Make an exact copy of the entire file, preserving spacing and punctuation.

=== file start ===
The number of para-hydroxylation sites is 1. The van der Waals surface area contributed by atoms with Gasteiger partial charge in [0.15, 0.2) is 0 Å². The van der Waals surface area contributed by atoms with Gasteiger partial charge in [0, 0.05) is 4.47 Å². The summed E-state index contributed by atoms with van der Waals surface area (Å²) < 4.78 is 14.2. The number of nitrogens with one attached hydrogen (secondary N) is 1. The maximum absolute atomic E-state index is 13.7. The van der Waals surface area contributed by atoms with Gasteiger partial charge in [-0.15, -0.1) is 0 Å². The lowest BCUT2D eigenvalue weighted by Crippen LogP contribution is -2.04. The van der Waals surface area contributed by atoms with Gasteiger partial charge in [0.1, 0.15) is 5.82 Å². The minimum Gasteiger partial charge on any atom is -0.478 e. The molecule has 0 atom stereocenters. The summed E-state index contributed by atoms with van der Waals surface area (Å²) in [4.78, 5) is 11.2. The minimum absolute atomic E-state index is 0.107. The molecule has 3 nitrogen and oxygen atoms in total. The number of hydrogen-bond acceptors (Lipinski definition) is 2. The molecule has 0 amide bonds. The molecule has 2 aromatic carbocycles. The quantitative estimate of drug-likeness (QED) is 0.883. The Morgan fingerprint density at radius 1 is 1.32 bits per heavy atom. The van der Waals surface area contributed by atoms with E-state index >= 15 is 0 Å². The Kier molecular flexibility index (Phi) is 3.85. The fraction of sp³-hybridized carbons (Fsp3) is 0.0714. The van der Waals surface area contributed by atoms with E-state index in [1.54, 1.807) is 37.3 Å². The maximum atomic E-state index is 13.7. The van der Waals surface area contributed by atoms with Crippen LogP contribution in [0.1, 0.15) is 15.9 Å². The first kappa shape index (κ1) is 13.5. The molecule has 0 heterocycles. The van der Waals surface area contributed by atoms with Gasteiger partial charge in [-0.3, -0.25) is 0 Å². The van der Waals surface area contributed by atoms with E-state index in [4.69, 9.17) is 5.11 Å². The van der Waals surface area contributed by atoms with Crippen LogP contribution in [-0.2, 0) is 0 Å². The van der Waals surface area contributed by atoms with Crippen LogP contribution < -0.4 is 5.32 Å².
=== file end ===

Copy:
The number of para-hydroxylation sites is 1. The van der Waals surface area contributed by atoms with Gasteiger partial charge in [0.15, 0.2) is 0 Å². The van der Waals surface area contributed by atoms with Gasteiger partial charge in [0, 0.05) is 4.47 Å². The summed E-state index contributed by atoms with van der Waals surface area (Å²) < 4.78 is 14.2. The number of nitrogens with one attached hydrogen (secondary N) is 1. The maximum absolute atomic E-state index is 13.7. The van der Waals surface area contributed by atoms with Gasteiger partial charge in [-0.15, -0.1) is 0 Å². The lowest BCUT2D eigenvalue weighted by Crippen LogP contribution is -2.04. The van der Waals surface area contributed by atoms with Gasteiger partial charge in [0.1, 0.15) is 5.82 Å². The minimum Gasteiger partial charge on any atom is -0.478 e. The molecule has 0 atom stereocenters. The summed E-state index contributed by atoms with van der Waals surface area (Å²) in [4.78, 5) is 11.2. The minimum absolute atomic E-state index is 0.107. The molecule has 3 nitrogen and oxygen atoms in total. The number of hydrogen-bond acceptors (Lipinski definition) is 2. The molecule has 0 amide bonds. The molecule has 2 aromatic carbocycles. The quantitative estimate of drug-likeness (QED) is 0.883. The Morgan fingerprint density at radius 1 is 1.32 bits per heavy atom. The van der Waals surface area contributed by atoms with E-state index >= 15 is 0 Å². The Kier molecular flexibility index (Phi) is 3.85. The fraction of sp³-hybridized carbons (Fsp3) is 0.0714. The van der Waals surface area contributed by atoms with E-state index in [1.54, 1.807) is 37.3 Å². The maximum atomic E-state index is 13.7. The van der Waals surface area contributed by atoms with Crippen LogP contribution in [0.1, 0.15) is 15.9 Å². The first kappa shape index (κ1) is 13.5. The molecule has 0 heterocycles. The van der Waals surface area contributed by atoms with Gasteiger partial charge in [-0.3, -0.25) is 0 Å². The van der Waals surface area contributed by atoms with E-state index in [4.69, 9.17) is 5.11 Å². The van der Waals surface area contributed by atoms with Crippen LogP contribution in [-0.2, 0) is 0 Å². The van der Waals surface area contributed by atoms with Crippen LogP contribution < -0.4 is 5.32 Å².